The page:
Eschenbach's hypothesis faces an immediate hurdle in that his own data refutes it.  Here is his plot of "all" NH Argo surface temperatures (Fig 2, AOTM):

     

    The "all" is dubious in that there are far to few data points for "all" ARGO NH surface temperature records, and it is likely that Eschenbach has used a random sample of the data to make distributions clearer.  Regardless of that point, however, it is very clear from the graph that there is not a hard limit at 30-32 C.  Several temperatures are recorded above those values, and some very far above those values.  This is most clear in 2012 which shows a cluster of data points above 35 C.  Further, the period of peak temperature does not show a well defined limit.  Indeed, the upper limit on temperatures is less well defined in the warm months than in the cool months, the opposite of what we would expect if there were indeed a "hard limit".

    What we would expect with a genuine "hard limit" can be seen by comparing the NH warm temperatures with the lower range of the SH cool temperatures (Fig 2, Notes 2):

     You can clearly see a hard limit in low temperatures slightly below 0 C, representing the freezing point of sea water.  The key feature is that the lower limit of temperatures is far more sharp ly defined in the cool months than in the warm months.  That is in strong contrast to the upper temperature limit, which is more sharply defined in cool months than in warm months, a feature which by itself refutes Eschenbach's hypothesis.

    At this point I will make a short logical excursion.  As everyone knows, there is a "hard limit" on liquid water temperatures at 0 C, ie, the freezing point.  Despite that, the hard limit in sea water is obviously less than 0 C.  The reason is that increased salinity reduces the freezing point.  Therefore, the "hard limit" is only a hard limit under a certain set of condition.  If you change those conditions, you also change the "hard limit".  It follows that even had Eschenbach been able to demonstrate a hard limit, he would not have demonstrated that Sea Surface Temperatures would not rise above that limit in the future, under different conditions.  Of course, that is a point purely of logical interest in that Eschenbach has not demonstrated a "hard limit" to begin with.

    Returning to Eschenbach's evidence, he presents more evidence that he supposes supports a hard limit.  Specifically, he shows that the closer to the equator, the smaller the annual variation in temperatures (Fig 3, AOTM):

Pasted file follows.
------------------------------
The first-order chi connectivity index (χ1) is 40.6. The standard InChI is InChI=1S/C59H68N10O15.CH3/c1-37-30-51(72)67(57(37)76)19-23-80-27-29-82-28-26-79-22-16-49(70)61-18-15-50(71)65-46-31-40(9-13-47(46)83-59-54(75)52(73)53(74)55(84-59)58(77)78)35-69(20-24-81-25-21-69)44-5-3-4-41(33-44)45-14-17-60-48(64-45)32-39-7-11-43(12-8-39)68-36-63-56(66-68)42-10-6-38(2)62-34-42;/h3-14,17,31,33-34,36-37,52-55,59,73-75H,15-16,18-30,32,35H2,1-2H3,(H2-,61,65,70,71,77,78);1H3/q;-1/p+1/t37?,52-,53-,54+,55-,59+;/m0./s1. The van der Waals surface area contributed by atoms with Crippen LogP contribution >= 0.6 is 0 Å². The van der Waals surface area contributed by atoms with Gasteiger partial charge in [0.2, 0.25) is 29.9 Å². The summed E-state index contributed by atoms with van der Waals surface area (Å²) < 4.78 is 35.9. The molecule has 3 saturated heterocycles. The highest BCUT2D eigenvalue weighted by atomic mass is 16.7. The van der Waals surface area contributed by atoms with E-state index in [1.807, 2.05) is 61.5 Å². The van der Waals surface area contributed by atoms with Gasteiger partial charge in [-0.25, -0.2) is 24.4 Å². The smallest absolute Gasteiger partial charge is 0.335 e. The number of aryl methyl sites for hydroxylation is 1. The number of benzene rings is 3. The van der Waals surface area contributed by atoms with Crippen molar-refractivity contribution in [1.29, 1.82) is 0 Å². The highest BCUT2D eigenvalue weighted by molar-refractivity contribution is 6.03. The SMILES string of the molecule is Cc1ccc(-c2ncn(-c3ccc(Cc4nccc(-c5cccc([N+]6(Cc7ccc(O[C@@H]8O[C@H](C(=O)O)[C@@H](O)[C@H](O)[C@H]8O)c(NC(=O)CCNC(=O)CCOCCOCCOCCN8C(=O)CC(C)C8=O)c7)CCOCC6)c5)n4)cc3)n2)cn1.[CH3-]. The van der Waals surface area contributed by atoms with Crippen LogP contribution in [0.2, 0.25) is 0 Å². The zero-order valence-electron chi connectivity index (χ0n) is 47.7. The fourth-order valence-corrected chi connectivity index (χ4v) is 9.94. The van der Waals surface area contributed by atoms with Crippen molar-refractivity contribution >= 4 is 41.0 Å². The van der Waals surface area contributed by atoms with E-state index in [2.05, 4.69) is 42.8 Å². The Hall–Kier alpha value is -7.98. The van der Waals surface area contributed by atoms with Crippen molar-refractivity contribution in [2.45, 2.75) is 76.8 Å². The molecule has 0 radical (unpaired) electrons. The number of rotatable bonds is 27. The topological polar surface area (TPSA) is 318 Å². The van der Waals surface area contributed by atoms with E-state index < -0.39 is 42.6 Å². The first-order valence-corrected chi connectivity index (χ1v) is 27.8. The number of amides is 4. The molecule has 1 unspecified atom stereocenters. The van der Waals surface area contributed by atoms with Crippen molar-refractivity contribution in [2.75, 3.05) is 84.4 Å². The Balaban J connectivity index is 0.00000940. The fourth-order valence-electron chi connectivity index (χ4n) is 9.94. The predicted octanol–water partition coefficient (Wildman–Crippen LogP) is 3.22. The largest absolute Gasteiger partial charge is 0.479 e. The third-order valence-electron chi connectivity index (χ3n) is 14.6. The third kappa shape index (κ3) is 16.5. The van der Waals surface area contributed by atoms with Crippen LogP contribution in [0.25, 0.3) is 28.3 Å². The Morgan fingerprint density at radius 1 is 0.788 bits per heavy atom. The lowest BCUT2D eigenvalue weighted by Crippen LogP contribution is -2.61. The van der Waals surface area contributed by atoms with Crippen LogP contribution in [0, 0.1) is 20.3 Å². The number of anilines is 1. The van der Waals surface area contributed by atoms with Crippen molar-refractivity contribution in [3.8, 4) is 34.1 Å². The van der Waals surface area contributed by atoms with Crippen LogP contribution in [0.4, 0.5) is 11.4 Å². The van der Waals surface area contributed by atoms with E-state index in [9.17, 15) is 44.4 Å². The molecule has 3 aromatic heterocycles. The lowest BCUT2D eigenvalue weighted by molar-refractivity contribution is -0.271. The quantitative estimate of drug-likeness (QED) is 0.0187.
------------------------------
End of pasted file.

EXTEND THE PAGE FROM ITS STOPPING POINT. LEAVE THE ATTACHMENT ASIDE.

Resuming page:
He says of this graph,

    "As you can see, the warm parts of the yearly cycle have their high points cropped off flat, with the amount cropped increasing with increasing average temperatures."

    That, however, is not what you see at all.  Rather, at the warmest times of the year, the upper limit of temperatures are least well defined.  If anything, at that time you have a spike in temperatures.

    I suspect the misdescription is because Eschenbach reffers to the guassians rather than the data.  He expects the Gaussians to show a series of sine waves, with those closer to the equator being warmer than those further away.  He thus interprets the actual series of successively smaller amplitude sine waves with the upper cycle nearly coinciding in values as the top of the cycles having been truncated.

    Unfortunately for his hypothesis, there is a well known phenomenon in nature that shows a similar pattern to his Gausians, ie, the daily TOA insolation relative to latitude:

    (Source)

    You will notice the near constancy of insolation at the equator, and also that insolation at 20 degrees North is higher in the summer than it is at any time on the equator.  The reason for that is that, at 20 degrees North, when the sun is directly overhead, the days are longer than they are when the sun is directly overhead on the equator.  And with a longer day, and the same peak forcing we expect higher SST, which is what we see.  Curiously Eschenbach draws attention to the fact that the peak temperatures are found not at the equator, but between 15 and 30 degrees North, in the Summer. But given the insolation data, that is just what we would predict. So also, given the insolation data, would we predict that peak summer temperatures through out the tropics and near tropics would match or exceed peak equatorial temperatures, and that the closer the equator, the less variation in SST.

    Eschenbach also draws attention to the shape of the Gaussians (shown in Fig 6), noting in particular that "...summer high temperature comes to a point, while the winter low is rounded".  But again, however, he needs search no further for an explanation than the insolation pattern:

    (Wikipedia)

    I mentioned in my introduction that Eschenback presents data that "...at first glance looks like evidence for his hypothesis".  It should not be plain, however, that it is onlyh at a first, and superficial glance that that is true.  His most convincing evidence turns out to be a direct consequene of the patterns of insolation at, or near the equator.  The more direct evidence is seen to contradict his claim of a hard limit, showing as it does a less defined limit to temperatures in the warmest months - the exact opposite of what is required by his hypothesis.  It is only by maintaining a superficial glance, and by not paying attention to actual forcings that his hypothesis appears to have any support at all.

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  16. Russ,

    There are now approximately 13 posts relating to the land temperatures at Kritimati island. You brought up this subject as your primary argument to support your wild claim that there is a "wall" to surface sea temperatures.  You have provided no reason why the land temperature at Kritimati Island would relate to the sea temperature in the Pacific Warm Pool 3,000 miles away, or even why any current land temperature would relate to a future maximum sea temperature even if it was nearby.  The thermal mass of the ocean controls the land temperatures of very small, low islands like Kritimati and Tarawa except for rare occasions like the calms Tom described. You have provided no additional data or citations to support your wild claim.  The moderator has to ask what your point is.  Tom has provided copious data showing current sea temperatures are frequently over 31C and as high as 35C.  What is the point of your argument about Kritimati Island land temperatures?  How does it relate to your wild claim of a "wall" in sea temperatures?